(TJ Mullinax/Good Fruit Grower illustration)
(TJ Mullinax/Good Fruit Grower illustration)

Data, data, everywhere, so much it’s hard to think. 

As drones, sensors, apps and other technologies proliferate, it can be hard to find time to make sense of it all. 

“Everyone talks about big data in agriculture. It’s a good buzz word,” said Kim Bui, who heads up AgroFresh’s new digital platform for data analytics and infrastructure, FreshCloud. “But there’s way too much data and no one is making any insights.”

Now, startup companies and long-standing industry service providers are promising solutions for this data paralysis, as it’s often called, with integration strategies that bring data-driven insights to the forefront for decision-makers. The Good Fruit Grower talked with two such companies, each tackling opposite ends of the fruit supply chain: AgroFresh and innov8.ag, a Walla Walla, Washington-based ag tech startup.

“For us it’s bringing together real-world sensor data and, critically, nonsensor data such as labor and chemical and water and soil data, harvest data and imagery data to bring growers insights that are of value to their operations,” said Steve Mantle, who founded innov8.ag after a career with Microsoft.

Both Mantle and Bui said the big data revolution for the tree fruit industry needs to be a team sport: Tech and software companies with different areas of expertise must combine forces so that different layers of data can be coordinated for greater insight. They envision a future with platforms built on partnerships that could draw data from a dozen or so different weather, irrigation, imaging and labor tracking apps an orchard manager might have on a phone into one centralized command center or coordination that pulls orchard climate data into warehouse systems when it’s needed to make storage decisions.

“If I’m a grower and I can prescribe how I grow or handle my fruit to obtain the best outcome, I want to know that,” Bui said. “Right now, that data exists in multiple silos and, unfortunately, it’s really hard to tie together.”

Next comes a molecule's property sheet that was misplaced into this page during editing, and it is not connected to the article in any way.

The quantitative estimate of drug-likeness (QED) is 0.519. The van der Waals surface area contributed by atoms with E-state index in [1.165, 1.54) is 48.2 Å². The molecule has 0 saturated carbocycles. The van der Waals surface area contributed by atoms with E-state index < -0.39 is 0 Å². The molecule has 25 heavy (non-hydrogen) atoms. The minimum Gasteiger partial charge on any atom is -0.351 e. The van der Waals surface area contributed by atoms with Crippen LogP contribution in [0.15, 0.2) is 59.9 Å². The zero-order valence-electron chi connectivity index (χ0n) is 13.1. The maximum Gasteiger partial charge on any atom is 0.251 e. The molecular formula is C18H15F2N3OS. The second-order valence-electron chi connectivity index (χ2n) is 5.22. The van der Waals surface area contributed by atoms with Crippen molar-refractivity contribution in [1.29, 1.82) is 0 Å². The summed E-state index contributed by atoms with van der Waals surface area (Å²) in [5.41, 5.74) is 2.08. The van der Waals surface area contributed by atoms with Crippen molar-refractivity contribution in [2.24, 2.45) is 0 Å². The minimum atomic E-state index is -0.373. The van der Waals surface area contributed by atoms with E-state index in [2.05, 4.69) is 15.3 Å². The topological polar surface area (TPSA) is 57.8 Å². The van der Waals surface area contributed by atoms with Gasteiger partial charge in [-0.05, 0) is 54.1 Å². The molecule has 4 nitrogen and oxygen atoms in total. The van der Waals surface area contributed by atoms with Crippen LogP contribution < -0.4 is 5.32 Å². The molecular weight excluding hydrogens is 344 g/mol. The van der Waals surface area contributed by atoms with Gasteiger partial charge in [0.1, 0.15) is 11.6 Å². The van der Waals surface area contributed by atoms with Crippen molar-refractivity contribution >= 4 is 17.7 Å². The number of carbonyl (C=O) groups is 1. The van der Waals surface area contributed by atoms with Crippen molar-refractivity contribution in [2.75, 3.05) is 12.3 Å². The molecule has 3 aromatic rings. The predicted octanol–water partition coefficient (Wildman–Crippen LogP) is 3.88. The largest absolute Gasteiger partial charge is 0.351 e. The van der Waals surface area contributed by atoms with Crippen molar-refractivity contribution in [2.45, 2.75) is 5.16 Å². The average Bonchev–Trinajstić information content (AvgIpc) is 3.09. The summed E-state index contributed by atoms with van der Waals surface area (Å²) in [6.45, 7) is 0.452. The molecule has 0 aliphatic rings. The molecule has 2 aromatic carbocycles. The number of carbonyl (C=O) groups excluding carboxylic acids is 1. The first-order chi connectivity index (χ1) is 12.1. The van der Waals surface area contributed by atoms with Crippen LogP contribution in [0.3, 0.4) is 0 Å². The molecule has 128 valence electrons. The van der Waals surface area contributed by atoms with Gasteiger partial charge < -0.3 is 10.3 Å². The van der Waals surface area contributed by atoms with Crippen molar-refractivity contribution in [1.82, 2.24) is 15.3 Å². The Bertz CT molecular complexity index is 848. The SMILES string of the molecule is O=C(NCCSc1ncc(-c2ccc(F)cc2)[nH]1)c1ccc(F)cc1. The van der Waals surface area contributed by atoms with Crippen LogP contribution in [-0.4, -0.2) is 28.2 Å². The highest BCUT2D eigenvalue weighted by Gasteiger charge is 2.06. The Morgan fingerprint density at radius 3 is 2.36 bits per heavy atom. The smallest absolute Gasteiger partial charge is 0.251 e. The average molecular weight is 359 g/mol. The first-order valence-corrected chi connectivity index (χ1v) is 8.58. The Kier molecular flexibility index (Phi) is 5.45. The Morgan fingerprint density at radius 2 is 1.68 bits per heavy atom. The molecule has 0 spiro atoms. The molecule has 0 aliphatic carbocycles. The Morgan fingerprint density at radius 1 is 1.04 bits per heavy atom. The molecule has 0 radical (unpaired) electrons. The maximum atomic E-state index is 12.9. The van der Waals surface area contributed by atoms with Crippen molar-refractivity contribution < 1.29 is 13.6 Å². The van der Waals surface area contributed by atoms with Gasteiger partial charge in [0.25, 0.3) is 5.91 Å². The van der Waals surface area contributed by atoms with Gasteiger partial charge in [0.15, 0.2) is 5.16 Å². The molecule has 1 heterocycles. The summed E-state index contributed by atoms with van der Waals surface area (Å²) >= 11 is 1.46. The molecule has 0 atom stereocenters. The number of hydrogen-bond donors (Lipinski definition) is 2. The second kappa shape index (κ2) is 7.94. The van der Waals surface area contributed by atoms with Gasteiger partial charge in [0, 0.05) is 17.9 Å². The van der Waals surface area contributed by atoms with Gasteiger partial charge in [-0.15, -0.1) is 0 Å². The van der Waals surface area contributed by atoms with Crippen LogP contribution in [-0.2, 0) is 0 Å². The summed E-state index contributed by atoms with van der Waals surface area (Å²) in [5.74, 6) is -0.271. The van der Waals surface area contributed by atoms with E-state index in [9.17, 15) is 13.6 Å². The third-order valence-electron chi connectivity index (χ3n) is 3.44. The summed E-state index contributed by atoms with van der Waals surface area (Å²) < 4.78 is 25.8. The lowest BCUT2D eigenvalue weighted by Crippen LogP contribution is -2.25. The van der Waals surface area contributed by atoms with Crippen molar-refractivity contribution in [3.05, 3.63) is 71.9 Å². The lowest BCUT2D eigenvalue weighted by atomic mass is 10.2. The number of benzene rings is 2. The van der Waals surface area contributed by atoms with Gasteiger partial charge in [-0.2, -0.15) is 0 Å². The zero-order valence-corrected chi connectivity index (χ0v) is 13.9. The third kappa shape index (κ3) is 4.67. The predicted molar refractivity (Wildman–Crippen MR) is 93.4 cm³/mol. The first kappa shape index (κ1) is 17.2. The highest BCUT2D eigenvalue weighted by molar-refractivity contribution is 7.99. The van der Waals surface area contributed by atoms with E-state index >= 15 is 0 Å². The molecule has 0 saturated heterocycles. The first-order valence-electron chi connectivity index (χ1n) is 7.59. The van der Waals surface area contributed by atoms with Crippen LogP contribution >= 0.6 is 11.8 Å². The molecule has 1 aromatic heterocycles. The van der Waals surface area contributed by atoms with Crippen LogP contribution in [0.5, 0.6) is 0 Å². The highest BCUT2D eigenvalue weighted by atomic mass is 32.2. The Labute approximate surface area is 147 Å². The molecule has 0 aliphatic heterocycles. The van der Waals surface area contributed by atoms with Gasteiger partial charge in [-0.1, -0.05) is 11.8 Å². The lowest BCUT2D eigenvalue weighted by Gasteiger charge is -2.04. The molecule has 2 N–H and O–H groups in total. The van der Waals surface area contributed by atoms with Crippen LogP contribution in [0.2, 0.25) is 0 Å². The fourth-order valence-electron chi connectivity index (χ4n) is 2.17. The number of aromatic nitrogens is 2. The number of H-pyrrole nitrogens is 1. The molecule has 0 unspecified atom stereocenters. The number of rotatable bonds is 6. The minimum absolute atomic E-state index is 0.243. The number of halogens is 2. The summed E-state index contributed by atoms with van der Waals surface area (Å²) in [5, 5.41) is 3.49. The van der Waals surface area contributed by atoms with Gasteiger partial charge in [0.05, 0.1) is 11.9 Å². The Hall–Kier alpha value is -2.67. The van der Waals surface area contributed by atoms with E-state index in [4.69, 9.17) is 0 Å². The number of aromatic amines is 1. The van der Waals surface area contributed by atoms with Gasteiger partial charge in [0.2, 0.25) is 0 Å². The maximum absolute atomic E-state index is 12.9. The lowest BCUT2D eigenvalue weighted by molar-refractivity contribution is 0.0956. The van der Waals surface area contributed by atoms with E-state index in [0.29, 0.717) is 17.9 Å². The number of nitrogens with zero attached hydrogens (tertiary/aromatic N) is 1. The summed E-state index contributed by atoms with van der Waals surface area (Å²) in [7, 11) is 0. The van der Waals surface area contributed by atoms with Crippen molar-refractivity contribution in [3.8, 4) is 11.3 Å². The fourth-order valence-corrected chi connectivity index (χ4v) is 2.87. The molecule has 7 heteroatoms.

Orchard integration

Reducing that potential for paralysis is also one of the primary goals of the Smart Orchard Project — a collaboration between the Washington Tree Fruit Research Commission, Washington State University, innov8.ag and Chiawana Orchards. 

Members of the Smart Orchard team shared insights from the first year of the project and plans for moving forward at the Washington State Tree Fruit Association’s annual meeting in December.

“It was a full success,” said Ines Hanrahan, director of the research commission. “It enabled us to change the conversation regarding sensors and how to integrate them.”

Chiawana Orchards field operations manager Shawn Tweedy said the appeal of partnering with the project was the hope that coordinating data from moisture, nutrition, imagery and other sources would yield more actionable insights.

“One of the things we have struggled with in our organization is that the vendors have to produce something that is actionable for us immediately, not just a bunch of data for us to crunch,” he said.

In the first season, innov8.ag was able to bring data from many of the different participating sensor companies into one dashboard, so more information was available in one place.